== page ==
USA v. Naeem Kohli
Filed opinion of the court by Judge Manion. AFFIRMED. Richard A. Posner, Circuit Judge; Daniel A. Manion, Circuit Judge and Ann Claire Williams, Circuit Judge. [6815558-1]  [15-3481]
United States Court of Appeals
For the Seventh Circuit
UNITED STATES OF AMERICA,
NAEEM MAHMOOD KOHLI,
Appeal from the United States District Court for the
Southern District of Illinois.
No. 14-cr-40038 — J. Phil Gilbert, Judge.
ARGUED SEPTEMBER 9, 2016 — DECIDED FEBRUARY 1, 2017
Before POSNER, MANION, and WILLIAMS, Circuit Judges.
MANION, Circuit Judge. Dr. Naeem Kohli, an Illinois physician who specialized in pain management, was convicted on
multiple counts of prescribing narcotics without a legitimate
medical purpose in violation of § 841(a) of the Controlled Substances Act. On appeal, he argues that the district court
should have granted his motion for acquittal based on insufficient evidence. He also challenges the district court’s jury instructions and several of its evidentiary rulings at trial.
We conclude that the jury’s verdict is supported by sufficient evidence and that the motion for acquittal was properly
denied. We further hold that the district court’s jury instructions provided a fair and accurate summary of the law, and
that its challenged evidentiary rulings were not an abuse of
discretion. We therefore affirm Dr. Kohli’s conviction.
Dr. Naeem Kohli was a board-certified neurologist with
extensive training in the treatment of chronic pain. He operated a private medical practice called the Kohli Neurology
and Sleep Center located in Effingham, Illinois. Irregularities
in the practice eventually caught the attention of federal officials, and in 2014 Dr. Kohli was indicted on three counts of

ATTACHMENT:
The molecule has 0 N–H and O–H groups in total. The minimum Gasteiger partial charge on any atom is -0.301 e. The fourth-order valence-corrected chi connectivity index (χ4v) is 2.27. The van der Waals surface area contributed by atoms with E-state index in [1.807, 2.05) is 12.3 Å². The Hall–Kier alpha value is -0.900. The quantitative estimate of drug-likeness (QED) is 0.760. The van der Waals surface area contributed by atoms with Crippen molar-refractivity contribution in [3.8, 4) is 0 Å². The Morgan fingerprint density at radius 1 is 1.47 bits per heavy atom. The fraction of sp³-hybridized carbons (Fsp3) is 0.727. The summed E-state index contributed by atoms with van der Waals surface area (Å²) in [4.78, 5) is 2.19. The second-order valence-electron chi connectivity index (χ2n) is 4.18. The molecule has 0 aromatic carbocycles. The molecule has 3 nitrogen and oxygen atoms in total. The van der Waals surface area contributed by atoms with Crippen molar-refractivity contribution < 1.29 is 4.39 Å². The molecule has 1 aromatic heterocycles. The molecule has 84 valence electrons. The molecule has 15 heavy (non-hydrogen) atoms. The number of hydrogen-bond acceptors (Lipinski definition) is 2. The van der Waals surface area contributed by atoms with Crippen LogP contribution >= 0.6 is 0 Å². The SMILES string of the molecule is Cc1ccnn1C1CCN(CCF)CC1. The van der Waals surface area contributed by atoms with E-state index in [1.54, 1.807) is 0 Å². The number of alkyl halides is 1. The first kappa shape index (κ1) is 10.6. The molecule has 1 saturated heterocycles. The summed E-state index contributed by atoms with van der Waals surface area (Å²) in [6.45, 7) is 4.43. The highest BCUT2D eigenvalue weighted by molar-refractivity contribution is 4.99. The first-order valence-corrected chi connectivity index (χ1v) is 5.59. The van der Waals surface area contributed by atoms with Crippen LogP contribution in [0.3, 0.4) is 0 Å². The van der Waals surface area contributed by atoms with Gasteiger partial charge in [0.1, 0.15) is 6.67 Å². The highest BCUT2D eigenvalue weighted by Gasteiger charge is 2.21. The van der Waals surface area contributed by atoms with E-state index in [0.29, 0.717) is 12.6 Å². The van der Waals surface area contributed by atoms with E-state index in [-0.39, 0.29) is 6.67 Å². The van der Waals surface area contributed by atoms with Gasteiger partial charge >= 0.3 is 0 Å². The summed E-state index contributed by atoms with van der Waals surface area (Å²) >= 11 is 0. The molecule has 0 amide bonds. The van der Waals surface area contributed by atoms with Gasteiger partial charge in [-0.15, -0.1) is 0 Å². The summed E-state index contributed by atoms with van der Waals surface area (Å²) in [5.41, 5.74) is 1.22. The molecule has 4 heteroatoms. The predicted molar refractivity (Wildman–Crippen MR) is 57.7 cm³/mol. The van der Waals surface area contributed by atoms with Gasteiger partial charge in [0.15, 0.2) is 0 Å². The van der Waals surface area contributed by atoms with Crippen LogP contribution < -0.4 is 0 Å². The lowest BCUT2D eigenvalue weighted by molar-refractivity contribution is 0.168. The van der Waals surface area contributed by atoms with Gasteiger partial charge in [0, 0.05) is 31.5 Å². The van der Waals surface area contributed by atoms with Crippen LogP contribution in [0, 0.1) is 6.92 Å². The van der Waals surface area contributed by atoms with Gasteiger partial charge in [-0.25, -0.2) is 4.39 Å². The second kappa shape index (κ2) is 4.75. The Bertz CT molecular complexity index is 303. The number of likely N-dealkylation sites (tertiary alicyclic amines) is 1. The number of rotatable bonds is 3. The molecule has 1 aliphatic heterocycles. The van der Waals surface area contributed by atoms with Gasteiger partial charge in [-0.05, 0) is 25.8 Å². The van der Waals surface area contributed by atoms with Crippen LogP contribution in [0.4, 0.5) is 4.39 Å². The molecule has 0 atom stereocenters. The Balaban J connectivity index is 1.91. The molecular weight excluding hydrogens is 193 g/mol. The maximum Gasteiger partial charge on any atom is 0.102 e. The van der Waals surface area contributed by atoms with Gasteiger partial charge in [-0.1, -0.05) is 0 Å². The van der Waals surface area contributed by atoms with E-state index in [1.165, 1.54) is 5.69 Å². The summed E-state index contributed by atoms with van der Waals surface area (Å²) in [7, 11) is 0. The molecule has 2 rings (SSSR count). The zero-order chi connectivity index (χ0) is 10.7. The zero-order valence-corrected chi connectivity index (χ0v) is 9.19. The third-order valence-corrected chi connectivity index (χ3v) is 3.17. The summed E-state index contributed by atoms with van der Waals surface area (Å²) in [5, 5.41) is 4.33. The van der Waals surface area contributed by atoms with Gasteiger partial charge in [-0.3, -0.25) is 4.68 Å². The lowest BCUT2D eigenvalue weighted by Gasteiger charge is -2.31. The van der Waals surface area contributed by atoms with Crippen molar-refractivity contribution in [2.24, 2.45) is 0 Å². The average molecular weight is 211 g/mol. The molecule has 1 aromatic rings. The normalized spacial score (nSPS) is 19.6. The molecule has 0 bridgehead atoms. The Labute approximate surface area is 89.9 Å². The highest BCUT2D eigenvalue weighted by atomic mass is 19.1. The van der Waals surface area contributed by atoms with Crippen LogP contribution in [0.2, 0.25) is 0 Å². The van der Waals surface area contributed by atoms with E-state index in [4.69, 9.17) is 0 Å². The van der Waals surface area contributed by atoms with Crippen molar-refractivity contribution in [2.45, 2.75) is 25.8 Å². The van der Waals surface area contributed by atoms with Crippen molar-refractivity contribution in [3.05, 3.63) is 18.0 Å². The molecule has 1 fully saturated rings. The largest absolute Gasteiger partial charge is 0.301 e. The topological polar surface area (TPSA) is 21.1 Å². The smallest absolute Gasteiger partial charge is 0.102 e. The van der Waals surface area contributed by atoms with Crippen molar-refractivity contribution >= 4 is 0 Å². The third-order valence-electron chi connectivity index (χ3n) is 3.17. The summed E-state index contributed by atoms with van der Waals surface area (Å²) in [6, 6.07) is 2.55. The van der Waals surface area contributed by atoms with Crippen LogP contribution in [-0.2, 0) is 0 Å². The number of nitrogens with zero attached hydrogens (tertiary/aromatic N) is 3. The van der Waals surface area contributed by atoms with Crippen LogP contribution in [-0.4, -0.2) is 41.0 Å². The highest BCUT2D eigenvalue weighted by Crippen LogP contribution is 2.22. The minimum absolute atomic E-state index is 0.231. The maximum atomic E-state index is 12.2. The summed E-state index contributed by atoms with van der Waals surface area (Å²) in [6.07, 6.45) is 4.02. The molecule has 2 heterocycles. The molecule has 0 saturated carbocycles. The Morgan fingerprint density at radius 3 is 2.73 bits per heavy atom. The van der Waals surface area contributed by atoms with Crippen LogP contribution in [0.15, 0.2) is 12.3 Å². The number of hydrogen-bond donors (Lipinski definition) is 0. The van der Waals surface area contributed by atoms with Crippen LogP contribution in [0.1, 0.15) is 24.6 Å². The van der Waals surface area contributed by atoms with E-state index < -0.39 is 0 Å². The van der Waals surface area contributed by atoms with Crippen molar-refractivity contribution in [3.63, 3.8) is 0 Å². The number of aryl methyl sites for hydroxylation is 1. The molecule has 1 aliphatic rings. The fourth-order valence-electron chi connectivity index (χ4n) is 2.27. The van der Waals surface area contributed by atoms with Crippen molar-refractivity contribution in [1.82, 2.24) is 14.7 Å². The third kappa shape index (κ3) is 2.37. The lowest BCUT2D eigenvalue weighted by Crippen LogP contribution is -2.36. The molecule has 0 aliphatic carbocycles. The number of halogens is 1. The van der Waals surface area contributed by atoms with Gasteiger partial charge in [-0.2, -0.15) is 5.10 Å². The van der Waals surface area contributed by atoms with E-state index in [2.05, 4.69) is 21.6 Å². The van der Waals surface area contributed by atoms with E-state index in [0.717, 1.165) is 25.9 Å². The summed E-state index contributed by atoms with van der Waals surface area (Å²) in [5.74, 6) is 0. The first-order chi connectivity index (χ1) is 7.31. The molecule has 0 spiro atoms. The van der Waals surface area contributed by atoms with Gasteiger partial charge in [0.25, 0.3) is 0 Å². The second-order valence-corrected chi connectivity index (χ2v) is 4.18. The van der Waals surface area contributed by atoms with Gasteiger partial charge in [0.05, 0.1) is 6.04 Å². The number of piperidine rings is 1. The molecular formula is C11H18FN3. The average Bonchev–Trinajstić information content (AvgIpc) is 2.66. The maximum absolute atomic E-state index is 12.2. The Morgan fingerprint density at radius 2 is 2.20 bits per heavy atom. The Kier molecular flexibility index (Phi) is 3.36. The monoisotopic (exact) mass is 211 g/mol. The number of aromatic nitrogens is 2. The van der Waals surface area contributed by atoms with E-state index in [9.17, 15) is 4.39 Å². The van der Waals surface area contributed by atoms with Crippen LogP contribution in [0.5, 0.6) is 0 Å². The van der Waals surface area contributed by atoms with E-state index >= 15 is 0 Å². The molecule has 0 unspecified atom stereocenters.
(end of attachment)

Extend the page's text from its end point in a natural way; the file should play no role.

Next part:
healthcare fraud, two counts of money laundering, and ten
counts of illegal dispensation of a controlled substance. During a fifteen-day trial, the jury learned about Dr. Kohli’s prescribing practices from a variety of sources, including law enforcement and healthcare professionals, several expert witnesses, and Dr. Kohli’s patients and their family members. Dr.
Kohli also testified in his own defense.
A. Expert Testimony of Dr. Parran
Some of the most important testimony came from the government’s expert witness Dr. Theodore Parran, an addiction
specialist and internal medicine physician who has previously testified for the government in similar prosecutions.
See, e.g., United States v. Chube II, 538 F.3d 693, 698 (7th Cir.
2008). Before trial, Dr. Parran reviewed Dr. Kohli’s patient files
for each of the patients who had received the allegedly unlawful prescriptions charged in the indictment. Dr. Parran did not
dispute that these patients suffered from legitimate, painful
medical conditions that might ordinarily warrant treatment
with narcotics. As Dr. Parran explained to the jury, however,
Dr. Kohli’s files reflect that he prescribed narcotics to these patients under circumstances that were far from ordinary.
The files showed, for example, that Dr. Kohli routinely
prescribed addictive opioids to patients who had a history of
drug addiction and who were known to be “multi-sourcing,”
or simultaneously obtaining various prescriptions for controlled substances from multiple sources or providers. He
also prescribed early refills, anywhere from a day to several